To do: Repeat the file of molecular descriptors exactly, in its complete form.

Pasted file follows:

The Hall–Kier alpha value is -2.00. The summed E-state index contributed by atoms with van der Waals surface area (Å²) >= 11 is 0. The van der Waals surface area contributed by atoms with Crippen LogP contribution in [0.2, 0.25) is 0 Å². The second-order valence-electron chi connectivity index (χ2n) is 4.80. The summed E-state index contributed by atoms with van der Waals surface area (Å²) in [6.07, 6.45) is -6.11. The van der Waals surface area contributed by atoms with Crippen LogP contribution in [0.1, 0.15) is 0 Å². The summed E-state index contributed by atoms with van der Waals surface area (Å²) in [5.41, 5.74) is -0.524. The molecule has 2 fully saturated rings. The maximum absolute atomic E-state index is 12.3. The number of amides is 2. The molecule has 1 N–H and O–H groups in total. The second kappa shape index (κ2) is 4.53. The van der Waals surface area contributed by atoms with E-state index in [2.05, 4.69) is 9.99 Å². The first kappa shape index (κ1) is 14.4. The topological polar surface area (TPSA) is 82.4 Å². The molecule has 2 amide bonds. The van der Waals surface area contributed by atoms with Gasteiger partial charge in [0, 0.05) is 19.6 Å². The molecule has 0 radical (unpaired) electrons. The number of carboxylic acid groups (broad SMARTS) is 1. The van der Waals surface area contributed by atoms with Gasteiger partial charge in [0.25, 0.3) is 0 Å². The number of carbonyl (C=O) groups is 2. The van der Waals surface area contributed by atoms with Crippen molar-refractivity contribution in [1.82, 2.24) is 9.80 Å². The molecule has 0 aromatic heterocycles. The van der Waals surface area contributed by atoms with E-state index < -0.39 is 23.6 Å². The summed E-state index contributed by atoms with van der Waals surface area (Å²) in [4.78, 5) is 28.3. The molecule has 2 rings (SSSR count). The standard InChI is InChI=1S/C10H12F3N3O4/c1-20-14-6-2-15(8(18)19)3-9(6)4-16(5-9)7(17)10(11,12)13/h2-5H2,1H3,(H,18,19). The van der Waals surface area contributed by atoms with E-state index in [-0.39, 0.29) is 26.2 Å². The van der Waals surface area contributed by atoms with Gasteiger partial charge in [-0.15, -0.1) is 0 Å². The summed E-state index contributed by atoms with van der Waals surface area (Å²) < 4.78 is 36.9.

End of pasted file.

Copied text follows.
The Hall–Kier alpha value is -2.00. The summed E-state index contributed by atoms with van der Waals surface area (Å²) >= 11 is 0. The van der Waals surface area contributed by atoms with Crippen LogP contribution in [0.2, 0.25) is 0 Å². The second-order valence-electron chi connectivity index (χ2n) is 4.80. The summed E-state index contributed by atoms with van der Waals surface area (Å²) in [6.07, 6.45) is -6.11. The van der Waals surface area contributed by atoms with Crippen LogP contribution in [0.1, 0.15) is 0 Å². The summed E-state index contributed by atoms with van der Waals surface area (Å²) in [5.41, 5.74) is -0.524. The molecule has 2 fully saturated rings. The maximum absolute atomic E-state index is 12.3. The number of amides is 2. The molecule has 1 N–H and O–H groups in total. The second kappa shape index (κ2) is 4.53. The van der Waals surface area contributed by atoms with E-state index in [2.05, 4.69) is 9.99 Å². The first kappa shape index (κ1) is 14.4. The topological polar surface area (TPSA) is 82.4 Å². The molecule has 2 amide bonds. The van der Waals surface area contributed by atoms with Gasteiger partial charge in [0, 0.05) is 19.6 Å². The molecule has 0 radical (unpaired) electrons. The number of carboxylic acid groups (broad SMARTS) is 1. The van der Waals surface area contributed by atoms with Gasteiger partial charge in [0.25, 0.3) is 0 Å². The number of carbonyl (C=O) groups is 2. The van der Waals surface area contributed by atoms with Crippen molar-refractivity contribution in [1.82, 2.24) is 9.80 Å². The molecule has 0 aromatic heterocycles. The van der Waals surface area contributed by atoms with E-state index < -0.39 is 23.6 Å². The summed E-state index contributed by atoms with van der Waals surface area (Å²) in [4.78, 5) is 28.3. The molecule has 2 rings (SSSR count). The standard InChI is InChI=1S/C10H12F3N3O4/c1-20-14-6-2-15(8(18)19)3-9(6)4-16(5-9)7(17)10(11,12)13/h2-5H2,1H3,(H,18,19). The van der Waals surface area contributed by atoms with E-state index in [-0.39, 0.29) is 26.2 Å². The van der Waals surface area contributed by atoms with Gasteiger partial charge in [-0.15, -0.1) is 0 Å². The summed E-state index contributed by atoms with van der Waals surface area (Å²) < 4.78 is 36.9.